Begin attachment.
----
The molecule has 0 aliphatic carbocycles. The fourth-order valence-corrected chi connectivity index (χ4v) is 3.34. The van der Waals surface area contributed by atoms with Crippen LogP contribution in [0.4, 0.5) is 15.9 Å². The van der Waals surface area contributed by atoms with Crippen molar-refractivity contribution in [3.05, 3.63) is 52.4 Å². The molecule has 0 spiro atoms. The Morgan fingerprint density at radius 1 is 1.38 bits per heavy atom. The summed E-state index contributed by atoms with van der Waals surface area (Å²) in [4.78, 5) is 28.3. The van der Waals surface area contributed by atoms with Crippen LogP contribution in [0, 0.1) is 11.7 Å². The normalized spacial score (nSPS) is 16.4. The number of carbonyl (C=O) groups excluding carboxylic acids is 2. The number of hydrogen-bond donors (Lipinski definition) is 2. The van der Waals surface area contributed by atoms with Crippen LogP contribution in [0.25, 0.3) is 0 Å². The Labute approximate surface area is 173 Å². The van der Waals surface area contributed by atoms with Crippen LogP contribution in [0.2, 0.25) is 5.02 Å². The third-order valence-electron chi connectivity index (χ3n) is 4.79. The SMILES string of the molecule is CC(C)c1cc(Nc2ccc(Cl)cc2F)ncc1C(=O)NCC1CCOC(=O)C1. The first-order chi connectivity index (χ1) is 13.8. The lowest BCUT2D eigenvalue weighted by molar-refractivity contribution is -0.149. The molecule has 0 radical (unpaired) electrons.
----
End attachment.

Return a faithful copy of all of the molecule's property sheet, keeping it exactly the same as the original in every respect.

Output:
The molecule has 0 aliphatic carbocycles. The fourth-order valence-corrected chi connectivity index (χ4v) is 3.34. The van der Waals surface area contributed by atoms with Crippen LogP contribution in [0.4, 0.5) is 15.9 Å². The van der Waals surface area contributed by atoms with Crippen molar-refractivity contribution in [3.05, 3.63) is 52.4 Å². The molecule has 0 spiro atoms. The Morgan fingerprint density at radius 1 is 1.38 bits per heavy atom. The summed E-state index contributed by atoms with van der Waals surface area (Å²) in [4.78, 5) is 28.3. The van der Waals surface area contributed by atoms with Crippen LogP contribution in [0, 0.1) is 11.7 Å². The normalized spacial score (nSPS) is 16.4. The number of carbonyl (C=O) groups excluding carboxylic acids is 2. The number of hydrogen-bond donors (Lipinski definition) is 2. The van der Waals surface area contributed by atoms with Crippen LogP contribution in [0.25, 0.3) is 0 Å². The Labute approximate surface area is 173 Å². The van der Waals surface area contributed by atoms with Crippen LogP contribution in [0.2, 0.25) is 5.02 Å². The third-order valence-electron chi connectivity index (χ3n) is 4.79. The SMILES string of the molecule is CC(C)c1cc(Nc2ccc(Cl)cc2F)ncc1C(=O)NCC1CCOC(=O)C1. The first-order chi connectivity index (χ1) is 13.8. The lowest BCUT2D eigenvalue weighted by molar-refractivity contribution is -0.149. The molecule has 0 radical (unpaired) electrons.